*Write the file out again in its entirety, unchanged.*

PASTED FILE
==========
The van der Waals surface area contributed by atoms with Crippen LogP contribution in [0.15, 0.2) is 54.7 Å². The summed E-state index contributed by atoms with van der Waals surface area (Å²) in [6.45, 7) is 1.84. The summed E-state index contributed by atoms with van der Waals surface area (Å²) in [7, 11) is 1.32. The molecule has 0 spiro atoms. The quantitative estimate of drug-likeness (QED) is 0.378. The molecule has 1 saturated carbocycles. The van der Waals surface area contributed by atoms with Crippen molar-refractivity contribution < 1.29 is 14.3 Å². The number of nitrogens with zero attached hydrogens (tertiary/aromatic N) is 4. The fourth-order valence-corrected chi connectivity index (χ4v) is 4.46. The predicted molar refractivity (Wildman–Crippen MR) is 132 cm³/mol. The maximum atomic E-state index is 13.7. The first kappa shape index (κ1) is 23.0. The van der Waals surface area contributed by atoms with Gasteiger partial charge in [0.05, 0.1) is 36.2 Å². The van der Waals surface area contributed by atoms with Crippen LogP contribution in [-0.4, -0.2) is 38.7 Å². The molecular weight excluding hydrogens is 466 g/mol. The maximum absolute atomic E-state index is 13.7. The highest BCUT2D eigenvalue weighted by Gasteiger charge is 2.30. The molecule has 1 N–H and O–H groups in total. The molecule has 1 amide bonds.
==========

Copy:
The van der Waals surface area contributed by atoms with Crippen LogP contribution in [0.15, 0.2) is 54.7 Å². The summed E-state index contributed by atoms with van der Waals surface area (Å²) in [6.45, 7) is 1.84. The summed E-state index contributed by atoms with van der Waals surface area (Å²) in [7, 11) is 1.32. The molecule has 0 spiro atoms. The quantitative estimate of drug-likeness (QED) is 0.378. The molecule has 1 saturated carbocycles. The van der Waals surface area contributed by atoms with Crippen molar-refractivity contribution < 1.29 is 14.3 Å². The number of nitrogens with zero attached hydrogens (tertiary/aromatic N) is 4. The fourth-order valence-corrected chi connectivity index (χ4v) is 4.46. The predicted molar refractivity (Wildman–Crippen MR) is 132 cm³/mol. The maximum atomic E-state index is 13.7. The first kappa shape index (κ1) is 23.0. The van der Waals surface area contributed by atoms with Gasteiger partial charge in [0.05, 0.1) is 36.2 Å². The van der Waals surface area contributed by atoms with Crippen LogP contribution in [-0.4, -0.2) is 38.7 Å². The molecular weight excluding hydrogens is 466 g/mol. The maximum absolute atomic E-state index is 13.7. The highest BCUT2D eigenvalue weighted by Gasteiger charge is 2.30. The molecule has 1 N–H and O–H groups in total. The molecule has 1 amide bonds.